Young calves, especially those that originated from the wild but were orphaned, have the best chance of being rehabilitated and released back into the wild. However, baby Asian elephants will not be able to become fully independent in the wild if they are heavily socialized with humans. Hands-on experiences with babies ensure their lifelong future in captivity. Moreover, the allure of cute baby elephants continues to incentivize unsustainable breeding of animals that cannot survive without tourism revenue, and can also drive capture from the wild. Remove the economic incentive to keep breeding captive elephants in their native countries by NOT seeking out experiences with baby elephants.

This glamorizes and idealizes the feeding of elephants, conjuring some sense of Eden. Those who copy this by feeding wild elephants, encourage them to seek out the same foods in villages and croplands, driving conflict that can eventually lead to the deaths of elephants, people, or both.

Though this photo may have been taken at a sanctuary, those who emulate it by feeding wild elephants encourage animals to become dependent on human hand-outs. The high-calorie items they are fed, often sweet things like fruit, may be far more preferable to natural foliage. Some animals can become a local nuisance, willfully obstructing traffic on roads to demand food from passers-by.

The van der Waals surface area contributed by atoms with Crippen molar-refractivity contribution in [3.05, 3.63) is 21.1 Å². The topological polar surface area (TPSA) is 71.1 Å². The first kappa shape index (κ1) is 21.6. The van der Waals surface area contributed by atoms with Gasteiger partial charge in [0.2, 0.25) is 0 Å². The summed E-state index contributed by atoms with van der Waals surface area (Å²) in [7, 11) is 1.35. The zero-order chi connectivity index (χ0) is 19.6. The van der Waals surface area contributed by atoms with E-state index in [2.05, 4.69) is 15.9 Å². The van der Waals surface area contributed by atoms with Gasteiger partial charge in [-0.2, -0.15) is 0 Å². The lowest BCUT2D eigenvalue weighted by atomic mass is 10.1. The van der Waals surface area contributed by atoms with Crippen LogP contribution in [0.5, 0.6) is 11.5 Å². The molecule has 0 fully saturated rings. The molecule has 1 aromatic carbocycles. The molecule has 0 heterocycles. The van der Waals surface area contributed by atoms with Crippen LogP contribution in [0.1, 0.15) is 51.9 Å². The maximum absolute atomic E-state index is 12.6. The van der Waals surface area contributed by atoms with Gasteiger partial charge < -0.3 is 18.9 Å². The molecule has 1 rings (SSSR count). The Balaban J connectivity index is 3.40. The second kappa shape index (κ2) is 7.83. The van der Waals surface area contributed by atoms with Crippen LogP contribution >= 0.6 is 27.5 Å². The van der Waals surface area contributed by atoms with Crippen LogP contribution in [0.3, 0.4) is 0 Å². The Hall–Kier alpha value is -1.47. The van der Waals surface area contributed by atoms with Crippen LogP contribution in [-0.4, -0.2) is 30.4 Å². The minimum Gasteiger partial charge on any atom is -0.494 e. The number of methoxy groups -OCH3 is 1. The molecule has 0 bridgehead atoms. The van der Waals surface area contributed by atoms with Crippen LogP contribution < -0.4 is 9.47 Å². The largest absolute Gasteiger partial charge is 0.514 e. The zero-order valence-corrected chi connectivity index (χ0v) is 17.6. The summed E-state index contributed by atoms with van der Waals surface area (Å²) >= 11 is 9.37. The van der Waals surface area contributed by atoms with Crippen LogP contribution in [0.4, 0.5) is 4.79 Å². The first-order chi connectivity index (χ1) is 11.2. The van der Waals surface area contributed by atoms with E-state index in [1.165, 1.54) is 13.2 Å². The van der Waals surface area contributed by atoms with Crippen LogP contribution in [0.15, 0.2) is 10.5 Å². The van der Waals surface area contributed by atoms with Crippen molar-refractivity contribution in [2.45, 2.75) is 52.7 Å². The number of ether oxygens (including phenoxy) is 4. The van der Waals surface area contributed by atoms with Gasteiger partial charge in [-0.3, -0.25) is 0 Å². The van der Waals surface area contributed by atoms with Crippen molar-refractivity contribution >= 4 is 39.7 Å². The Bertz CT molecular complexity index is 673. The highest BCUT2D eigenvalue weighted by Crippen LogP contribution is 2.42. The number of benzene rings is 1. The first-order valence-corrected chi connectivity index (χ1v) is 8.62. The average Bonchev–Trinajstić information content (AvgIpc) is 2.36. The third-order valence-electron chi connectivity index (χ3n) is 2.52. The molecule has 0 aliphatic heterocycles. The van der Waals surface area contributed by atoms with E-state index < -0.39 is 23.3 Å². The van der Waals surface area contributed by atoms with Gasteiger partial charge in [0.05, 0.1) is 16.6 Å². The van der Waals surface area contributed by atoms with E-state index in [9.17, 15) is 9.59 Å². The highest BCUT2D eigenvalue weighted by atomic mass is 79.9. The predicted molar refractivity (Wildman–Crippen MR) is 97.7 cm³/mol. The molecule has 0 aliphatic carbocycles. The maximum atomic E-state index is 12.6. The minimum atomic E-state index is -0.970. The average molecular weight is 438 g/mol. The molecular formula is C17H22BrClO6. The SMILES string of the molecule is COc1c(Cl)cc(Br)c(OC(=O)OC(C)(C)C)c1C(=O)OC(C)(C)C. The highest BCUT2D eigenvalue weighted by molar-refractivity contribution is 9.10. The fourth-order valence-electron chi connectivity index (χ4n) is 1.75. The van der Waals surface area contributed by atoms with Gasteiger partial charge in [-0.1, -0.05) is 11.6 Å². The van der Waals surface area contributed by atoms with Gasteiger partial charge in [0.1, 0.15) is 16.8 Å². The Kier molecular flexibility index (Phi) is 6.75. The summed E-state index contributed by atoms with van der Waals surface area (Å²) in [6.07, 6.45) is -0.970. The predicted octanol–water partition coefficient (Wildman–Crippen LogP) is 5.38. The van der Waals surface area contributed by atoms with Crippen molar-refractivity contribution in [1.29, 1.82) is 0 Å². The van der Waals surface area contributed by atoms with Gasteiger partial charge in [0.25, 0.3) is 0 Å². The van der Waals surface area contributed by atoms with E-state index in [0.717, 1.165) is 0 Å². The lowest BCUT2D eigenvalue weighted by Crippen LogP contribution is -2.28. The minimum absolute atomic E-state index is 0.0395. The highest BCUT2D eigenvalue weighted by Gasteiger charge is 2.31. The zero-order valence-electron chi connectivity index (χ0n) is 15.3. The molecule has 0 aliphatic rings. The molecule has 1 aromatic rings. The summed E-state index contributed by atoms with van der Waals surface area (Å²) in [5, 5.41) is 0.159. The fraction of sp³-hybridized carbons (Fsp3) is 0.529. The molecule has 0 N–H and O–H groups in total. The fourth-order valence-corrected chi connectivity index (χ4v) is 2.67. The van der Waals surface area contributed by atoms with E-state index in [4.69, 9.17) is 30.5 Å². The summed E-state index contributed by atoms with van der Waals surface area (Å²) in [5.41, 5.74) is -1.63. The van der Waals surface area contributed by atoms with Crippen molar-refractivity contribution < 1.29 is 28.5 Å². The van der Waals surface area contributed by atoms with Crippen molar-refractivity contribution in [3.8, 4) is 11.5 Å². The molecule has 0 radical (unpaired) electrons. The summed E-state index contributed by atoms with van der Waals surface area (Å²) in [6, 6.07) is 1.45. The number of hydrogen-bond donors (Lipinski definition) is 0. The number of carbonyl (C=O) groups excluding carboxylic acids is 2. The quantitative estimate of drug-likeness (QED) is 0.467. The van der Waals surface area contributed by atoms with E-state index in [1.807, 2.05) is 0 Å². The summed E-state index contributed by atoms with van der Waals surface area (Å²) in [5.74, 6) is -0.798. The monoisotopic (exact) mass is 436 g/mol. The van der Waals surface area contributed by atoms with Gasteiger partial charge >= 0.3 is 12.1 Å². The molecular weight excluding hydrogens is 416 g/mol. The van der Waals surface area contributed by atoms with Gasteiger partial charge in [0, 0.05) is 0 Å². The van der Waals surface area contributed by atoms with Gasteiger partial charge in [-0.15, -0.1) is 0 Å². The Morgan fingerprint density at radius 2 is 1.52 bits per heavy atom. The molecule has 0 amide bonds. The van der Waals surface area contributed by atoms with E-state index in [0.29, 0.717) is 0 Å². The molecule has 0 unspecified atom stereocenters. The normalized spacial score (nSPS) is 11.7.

All elephants should be viewed at a distance, with a clear separation between people and animals. Animals should be allowed to engage in natural behavior without human guidance or direction for the benefit of tourists. Although mature ex-working elephants may need a sanctuary, they do not benefit from being touched or played with by people.

Read our Guidance and Take the Pledge

Our page on responsible tourism lays out some simple guidance and a wealth of resources to help you be an ethical traveler. Remember our golden rule: keep your distance from elephants! Loving a wild animal does NOT mean you need to cuddle up, handle or interact with it, even when it is in captivity.

The more people who commit to responsible wildlife tourism moving forward, the better off elephants will be around the world. Add your name to the growing list of people who have publicly committed to Ethical Elephant Experiences, and help us protect endangered elephants for future generations.